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to add to their usually scant resources by the manufacture and sale of these liqueurs, the best known of which by far is that bearing the brand of * Chartreuse,' because prepared by the monks of La Grande Chartreuse in Dauphiny. Its fame and quality seem to be attested by the price at which this particular liqueur—the Chartreuse--is quoted in some London wine merchants' circulars, viz. twelve shillings and sixpence a single bottle, or nearly three times the price of brandy! Nor do these houses of cænobites always confine themselves to the manufacture of deftly concocted alcoholic beverages. To the porter's lodge of not a few among them are annexed miniature bazaars, or shops for the disposal chiefly of'objets de piété,' such as rosaries, prayer-books, crosses, photographs of ecclesiastical dignitaries and buildings, besides knicknacks of a more mundane character. And, at least in one stately abbey which the writer had the advantage of visiting, quite a series of manufactures for sale are gradually springing up, including wine, both red and white (the latter being advertised as exceptionally pure and therefore suitable for Eucharistic celebrations); chocolate ; wax and stearine candles of many qualities; pastilles ; and tonic lozenges, the virtue of which latter are belauded in a strain not wholly unworthy to comdare with the style in vogue with vendors of Holloway's Pills and the like. A facetious Paris newspaper, referring to the abbey in question, lately asked whether it was about to constitute itself a grocer's shop pure and simple, and to cater for the public in open competition with the secular tradesman. Relishing, apparently, the humorous banter of the Parisian journalist, the monkish editor of a religious magazine published at the abbey-himself something of a scholar and perhaps a little of a wag-taking the bull by the horns, reproduced the squib for the delectation of his pious readers !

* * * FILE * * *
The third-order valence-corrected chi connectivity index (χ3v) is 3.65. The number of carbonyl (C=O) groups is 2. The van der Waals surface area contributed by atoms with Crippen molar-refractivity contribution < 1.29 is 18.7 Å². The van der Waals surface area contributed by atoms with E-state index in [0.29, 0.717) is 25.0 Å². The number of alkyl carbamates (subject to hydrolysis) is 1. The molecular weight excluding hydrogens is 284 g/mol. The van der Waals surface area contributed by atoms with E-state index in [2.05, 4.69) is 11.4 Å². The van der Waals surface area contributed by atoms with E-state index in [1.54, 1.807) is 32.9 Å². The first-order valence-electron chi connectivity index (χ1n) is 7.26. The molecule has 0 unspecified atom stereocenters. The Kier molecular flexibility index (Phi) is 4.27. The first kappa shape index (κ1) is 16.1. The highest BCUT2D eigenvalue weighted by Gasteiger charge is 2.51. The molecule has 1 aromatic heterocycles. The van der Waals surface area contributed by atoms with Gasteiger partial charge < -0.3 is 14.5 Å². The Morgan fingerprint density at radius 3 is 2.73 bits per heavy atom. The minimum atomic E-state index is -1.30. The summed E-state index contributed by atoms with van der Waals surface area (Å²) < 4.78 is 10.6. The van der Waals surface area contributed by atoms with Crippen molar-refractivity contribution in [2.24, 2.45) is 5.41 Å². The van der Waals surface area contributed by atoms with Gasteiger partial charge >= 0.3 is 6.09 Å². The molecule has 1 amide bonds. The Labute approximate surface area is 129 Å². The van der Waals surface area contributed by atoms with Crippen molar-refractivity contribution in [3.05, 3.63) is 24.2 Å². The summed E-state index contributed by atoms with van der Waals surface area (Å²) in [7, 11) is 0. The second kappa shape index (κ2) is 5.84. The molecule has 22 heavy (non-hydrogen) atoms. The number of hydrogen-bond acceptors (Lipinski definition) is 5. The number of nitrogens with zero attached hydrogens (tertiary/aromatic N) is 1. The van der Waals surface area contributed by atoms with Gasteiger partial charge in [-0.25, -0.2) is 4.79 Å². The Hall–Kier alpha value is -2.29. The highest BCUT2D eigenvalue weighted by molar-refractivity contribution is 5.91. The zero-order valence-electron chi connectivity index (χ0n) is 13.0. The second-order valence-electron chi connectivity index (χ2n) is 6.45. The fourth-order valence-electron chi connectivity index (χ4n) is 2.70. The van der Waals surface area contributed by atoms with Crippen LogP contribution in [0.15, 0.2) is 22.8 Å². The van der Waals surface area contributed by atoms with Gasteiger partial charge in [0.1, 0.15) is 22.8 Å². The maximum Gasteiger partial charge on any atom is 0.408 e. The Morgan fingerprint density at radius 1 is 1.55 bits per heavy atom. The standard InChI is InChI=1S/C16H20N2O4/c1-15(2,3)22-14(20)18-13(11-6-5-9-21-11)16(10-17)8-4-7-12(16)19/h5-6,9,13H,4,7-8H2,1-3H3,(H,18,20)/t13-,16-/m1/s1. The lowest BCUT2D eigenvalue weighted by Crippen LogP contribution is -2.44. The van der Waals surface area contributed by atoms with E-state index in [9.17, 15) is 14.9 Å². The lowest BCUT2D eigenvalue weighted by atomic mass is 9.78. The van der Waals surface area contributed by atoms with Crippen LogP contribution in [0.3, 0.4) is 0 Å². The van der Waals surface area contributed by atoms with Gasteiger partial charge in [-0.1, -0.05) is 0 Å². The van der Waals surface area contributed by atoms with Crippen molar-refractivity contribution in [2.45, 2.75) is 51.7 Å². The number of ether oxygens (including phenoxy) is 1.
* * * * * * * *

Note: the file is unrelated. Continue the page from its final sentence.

In concluding these notes on Périgord, it may be worth observing that a certain philological interest attaches to the fact that out of about five hundred parishes within its limits, we have counted up considerably more than a hundred that have an identical termination; there being nearly six score towns, villages and hamlets in the department of the Dordogne (conterminous with Périgord) all ending in the syllable ac: such as Bergerac, Ribérac, Paysac, Champagnac, Jumilhac, and a hundred more. This termination abounds also, but to a less remarkable extent, in the neighbouring provinces of Quercy, Rouergue, Auvergne, and some others.